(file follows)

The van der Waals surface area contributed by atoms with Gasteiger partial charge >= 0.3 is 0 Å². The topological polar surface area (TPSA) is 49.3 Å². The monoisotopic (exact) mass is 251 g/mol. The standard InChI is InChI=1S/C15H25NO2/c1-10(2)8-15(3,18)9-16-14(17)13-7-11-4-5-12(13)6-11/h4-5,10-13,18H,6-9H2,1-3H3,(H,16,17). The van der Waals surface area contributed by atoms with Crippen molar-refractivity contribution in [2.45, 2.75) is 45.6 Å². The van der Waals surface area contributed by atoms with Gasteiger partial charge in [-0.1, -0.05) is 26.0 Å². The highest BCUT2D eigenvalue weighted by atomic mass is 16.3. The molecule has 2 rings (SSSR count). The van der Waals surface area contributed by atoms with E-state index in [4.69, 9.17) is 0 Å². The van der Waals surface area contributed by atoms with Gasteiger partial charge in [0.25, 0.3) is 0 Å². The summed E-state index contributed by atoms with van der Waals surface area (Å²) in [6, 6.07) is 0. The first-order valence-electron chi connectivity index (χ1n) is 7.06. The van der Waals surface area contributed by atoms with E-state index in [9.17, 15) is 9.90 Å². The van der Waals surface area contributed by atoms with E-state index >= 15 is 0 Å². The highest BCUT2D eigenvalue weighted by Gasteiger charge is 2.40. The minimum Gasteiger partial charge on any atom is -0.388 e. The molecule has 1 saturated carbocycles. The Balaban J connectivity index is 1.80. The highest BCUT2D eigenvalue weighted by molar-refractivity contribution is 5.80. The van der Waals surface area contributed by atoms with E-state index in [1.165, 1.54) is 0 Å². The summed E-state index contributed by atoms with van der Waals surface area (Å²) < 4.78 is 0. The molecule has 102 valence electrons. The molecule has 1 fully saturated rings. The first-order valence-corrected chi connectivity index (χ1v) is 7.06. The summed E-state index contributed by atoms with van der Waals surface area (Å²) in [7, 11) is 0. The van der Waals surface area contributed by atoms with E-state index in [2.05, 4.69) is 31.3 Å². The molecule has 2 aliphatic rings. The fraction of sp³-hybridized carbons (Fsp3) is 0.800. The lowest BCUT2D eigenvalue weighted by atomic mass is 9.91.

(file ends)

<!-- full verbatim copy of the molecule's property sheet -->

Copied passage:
The van der Waals surface area contributed by atoms with Gasteiger partial charge >= 0.3 is 0 Å². The topological polar surface area (TPSA) is 49.3 Å². The monoisotopic (exact) mass is 251 g/mol. The standard InChI is InChI=1S/C15H25NO2/c1-10(2)8-15(3,18)9-16-14(17)13-7-11-4-5-12(13)6-11/h4-5,10-13,18H,6-9H2,1-3H3,(H,16,17). The van der Waals surface area contributed by atoms with Crippen molar-refractivity contribution in [2.45, 2.75) is 45.6 Å². The van der Waals surface area contributed by atoms with Gasteiger partial charge in [-0.1, -0.05) is 26.0 Å². The highest BCUT2D eigenvalue weighted by atomic mass is 16.3. The molecule has 2 rings (SSSR count). The van der Waals surface area contributed by atoms with E-state index in [4.69, 9.17) is 0 Å². The van der Waals surface area contributed by atoms with Gasteiger partial charge in [0.25, 0.3) is 0 Å². The summed E-state index contributed by atoms with van der Waals surface area (Å²) in [6, 6.07) is 0. The first-order valence-electron chi connectivity index (χ1n) is 7.06. The van der Waals surface area contributed by atoms with E-state index in [9.17, 15) is 9.90 Å². The van der Waals surface area contributed by atoms with E-state index >= 15 is 0 Å². The highest BCUT2D eigenvalue weighted by Gasteiger charge is 2.40. The minimum Gasteiger partial charge on any atom is -0.388 e. The molecule has 1 saturated carbocycles. The Balaban J connectivity index is 1.80. The highest BCUT2D eigenvalue weighted by molar-refractivity contribution is 5.80. The van der Waals surface area contributed by atoms with E-state index in [1.165, 1.54) is 0 Å². The summed E-state index contributed by atoms with van der Waals surface area (Å²) < 4.78 is 0. The molecule has 102 valence electrons. The molecule has 1 fully saturated rings. The first-order valence-corrected chi connectivity index (χ1v) is 7.06. The summed E-state index contributed by atoms with van der Waals surface area (Å²) in [7, 11) is 0. The van der Waals surface area contributed by atoms with E-state index in [2.05, 4.69) is 31.3 Å². The molecule has 2 aliphatic rings. The fraction of sp³-hybridized carbons (Fsp3) is 0.800. The lowest BCUT2D eigenvalue weighted by atomic mass is 9.91.